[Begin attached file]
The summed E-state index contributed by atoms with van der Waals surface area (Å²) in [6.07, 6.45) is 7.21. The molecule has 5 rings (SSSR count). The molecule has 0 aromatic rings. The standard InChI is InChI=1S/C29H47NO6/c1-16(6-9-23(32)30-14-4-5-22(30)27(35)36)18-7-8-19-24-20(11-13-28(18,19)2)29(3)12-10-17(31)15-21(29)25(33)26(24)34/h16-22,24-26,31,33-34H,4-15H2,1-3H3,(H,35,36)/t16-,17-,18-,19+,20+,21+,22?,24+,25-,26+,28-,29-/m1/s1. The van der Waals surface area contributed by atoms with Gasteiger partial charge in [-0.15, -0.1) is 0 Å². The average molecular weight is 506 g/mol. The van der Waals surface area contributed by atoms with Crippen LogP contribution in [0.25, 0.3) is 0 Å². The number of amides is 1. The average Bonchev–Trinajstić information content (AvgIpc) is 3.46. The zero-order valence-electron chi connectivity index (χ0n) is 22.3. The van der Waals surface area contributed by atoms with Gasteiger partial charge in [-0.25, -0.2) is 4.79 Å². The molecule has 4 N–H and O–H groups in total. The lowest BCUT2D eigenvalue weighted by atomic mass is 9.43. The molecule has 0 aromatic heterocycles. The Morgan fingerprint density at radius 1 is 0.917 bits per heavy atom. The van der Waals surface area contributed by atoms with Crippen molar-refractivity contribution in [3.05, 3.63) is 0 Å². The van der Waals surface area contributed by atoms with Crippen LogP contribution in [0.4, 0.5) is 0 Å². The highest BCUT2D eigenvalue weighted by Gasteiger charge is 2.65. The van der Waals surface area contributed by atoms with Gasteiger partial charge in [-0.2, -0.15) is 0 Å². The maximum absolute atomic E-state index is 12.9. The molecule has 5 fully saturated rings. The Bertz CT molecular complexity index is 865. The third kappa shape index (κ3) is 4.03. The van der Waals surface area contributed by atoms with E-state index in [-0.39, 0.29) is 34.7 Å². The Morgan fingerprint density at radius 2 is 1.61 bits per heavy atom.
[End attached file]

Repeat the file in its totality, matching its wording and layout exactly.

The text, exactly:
The summed E-state index contributed by atoms with van der Waals surface area (Å²) in [6.07, 6.45) is 7.21. The molecule has 5 rings (SSSR count). The molecule has 0 aromatic rings. The standard InChI is InChI=1S/C29H47NO6/c1-16(6-9-23(32)30-14-4-5-22(30)27(35)36)18-7-8-19-24-20(11-13-28(18,19)2)29(3)12-10-17(31)15-21(29)25(33)26(24)34/h16-22,24-26,31,33-34H,4-15H2,1-3H3,(H,35,36)/t16-,17-,18-,19+,20+,21+,22?,24+,25-,26+,28-,29-/m1/s1. The van der Waals surface area contributed by atoms with Gasteiger partial charge in [-0.15, -0.1) is 0 Å². The average molecular weight is 506 g/mol. The van der Waals surface area contributed by atoms with Crippen LogP contribution in [0.25, 0.3) is 0 Å². The number of amides is 1. The average Bonchev–Trinajstić information content (AvgIpc) is 3.46. The zero-order valence-electron chi connectivity index (χ0n) is 22.3. The van der Waals surface area contributed by atoms with Gasteiger partial charge in [-0.25, -0.2) is 4.79 Å². The molecule has 4 N–H and O–H groups in total. The lowest BCUT2D eigenvalue weighted by atomic mass is 9.43. The molecule has 0 aromatic heterocycles. The Morgan fingerprint density at radius 1 is 0.917 bits per heavy atom. The van der Waals surface area contributed by atoms with Crippen molar-refractivity contribution in [3.05, 3.63) is 0 Å². The van der Waals surface area contributed by atoms with Crippen LogP contribution in [0.4, 0.5) is 0 Å². The highest BCUT2D eigenvalue weighted by Gasteiger charge is 2.65. The van der Waals surface area contributed by atoms with Gasteiger partial charge in [-0.2, -0.15) is 0 Å². The maximum absolute atomic E-state index is 12.9. The molecule has 5 fully saturated rings. The Bertz CT molecular complexity index is 865. The third kappa shape index (κ3) is 4.03. The van der Waals surface area contributed by atoms with E-state index in [-0.39, 0.29) is 34.7 Å². The Morgan fingerprint density at radius 2 is 1.61 bits per heavy atom.